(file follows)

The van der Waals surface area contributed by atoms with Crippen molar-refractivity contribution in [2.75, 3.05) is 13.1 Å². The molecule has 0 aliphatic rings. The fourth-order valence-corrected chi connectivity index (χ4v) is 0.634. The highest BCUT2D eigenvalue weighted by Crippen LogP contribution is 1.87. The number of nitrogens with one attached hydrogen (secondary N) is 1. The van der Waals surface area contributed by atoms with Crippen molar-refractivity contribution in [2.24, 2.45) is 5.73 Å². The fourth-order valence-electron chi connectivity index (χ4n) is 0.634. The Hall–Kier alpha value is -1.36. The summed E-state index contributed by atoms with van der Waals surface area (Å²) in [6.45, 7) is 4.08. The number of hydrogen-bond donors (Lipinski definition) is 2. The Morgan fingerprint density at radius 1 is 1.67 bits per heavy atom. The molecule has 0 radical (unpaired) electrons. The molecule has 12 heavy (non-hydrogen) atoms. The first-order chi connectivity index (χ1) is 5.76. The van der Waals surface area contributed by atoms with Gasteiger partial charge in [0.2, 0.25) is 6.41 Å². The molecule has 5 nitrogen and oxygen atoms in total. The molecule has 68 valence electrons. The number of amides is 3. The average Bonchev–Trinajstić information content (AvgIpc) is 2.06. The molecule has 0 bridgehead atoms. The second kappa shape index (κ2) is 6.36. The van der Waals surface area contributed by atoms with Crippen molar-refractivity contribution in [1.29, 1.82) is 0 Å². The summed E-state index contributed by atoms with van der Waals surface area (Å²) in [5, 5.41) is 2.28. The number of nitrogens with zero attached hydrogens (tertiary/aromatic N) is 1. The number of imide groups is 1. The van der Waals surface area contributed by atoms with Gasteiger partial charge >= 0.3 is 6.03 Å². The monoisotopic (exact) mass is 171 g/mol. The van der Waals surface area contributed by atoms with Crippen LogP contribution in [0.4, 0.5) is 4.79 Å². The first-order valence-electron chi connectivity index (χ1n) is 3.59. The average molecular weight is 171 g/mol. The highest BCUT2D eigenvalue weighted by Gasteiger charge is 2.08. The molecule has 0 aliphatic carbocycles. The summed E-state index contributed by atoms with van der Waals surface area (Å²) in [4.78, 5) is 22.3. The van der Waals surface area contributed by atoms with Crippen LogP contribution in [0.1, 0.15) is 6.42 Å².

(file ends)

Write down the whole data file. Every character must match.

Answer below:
The van der Waals surface area contributed by atoms with Crippen molar-refractivity contribution in [2.75, 3.05) is 13.1 Å². The molecule has 0 aliphatic rings. The fourth-order valence-corrected chi connectivity index (χ4v) is 0.634. The highest BCUT2D eigenvalue weighted by Crippen LogP contribution is 1.87. The number of nitrogens with one attached hydrogen (secondary N) is 1. The van der Waals surface area contributed by atoms with Crippen molar-refractivity contribution in [2.24, 2.45) is 5.73 Å². The fourth-order valence-electron chi connectivity index (χ4n) is 0.634. The Hall–Kier alpha value is -1.36. The summed E-state index contributed by atoms with van der Waals surface area (Å²) in [6.45, 7) is 4.08. The number of hydrogen-bond donors (Lipinski definition) is 2. The Morgan fingerprint density at radius 1 is 1.67 bits per heavy atom. The molecule has 0 radical (unpaired) electrons. The molecule has 12 heavy (non-hydrogen) atoms. The first-order chi connectivity index (χ1) is 5.76. The van der Waals surface area contributed by atoms with Gasteiger partial charge in [0.2, 0.25) is 6.41 Å². The molecule has 5 nitrogen and oxygen atoms in total. The molecule has 68 valence electrons. The number of amides is 3. The average Bonchev–Trinajstić information content (AvgIpc) is 2.06. The molecule has 0 bridgehead atoms. The second kappa shape index (κ2) is 6.36. The van der Waals surface area contributed by atoms with Crippen molar-refractivity contribution in [1.29, 1.82) is 0 Å². The summed E-state index contributed by atoms with van der Waals surface area (Å²) in [5, 5.41) is 2.28. The number of nitrogens with zero attached hydrogens (tertiary/aromatic N) is 1. The number of imide groups is 1. The van der Waals surface area contributed by atoms with Gasteiger partial charge >= 0.3 is 6.03 Å². The monoisotopic (exact) mass is 171 g/mol. The van der Waals surface area contributed by atoms with Crippen LogP contribution in [0.4, 0.5) is 4.79 Å². The first-order valence-electron chi connectivity index (χ1n) is 3.59. The average molecular weight is 171 g/mol. The highest BCUT2D eigenvalue weighted by Gasteiger charge is 2.08. The molecule has 0 aliphatic carbocycles. The summed E-state index contributed by atoms with van der Waals surface area (Å²) in [4.78, 5) is 22.3. The van der Waals surface area contributed by atoms with Crippen LogP contribution in [0.1, 0.15) is 6.42 Å².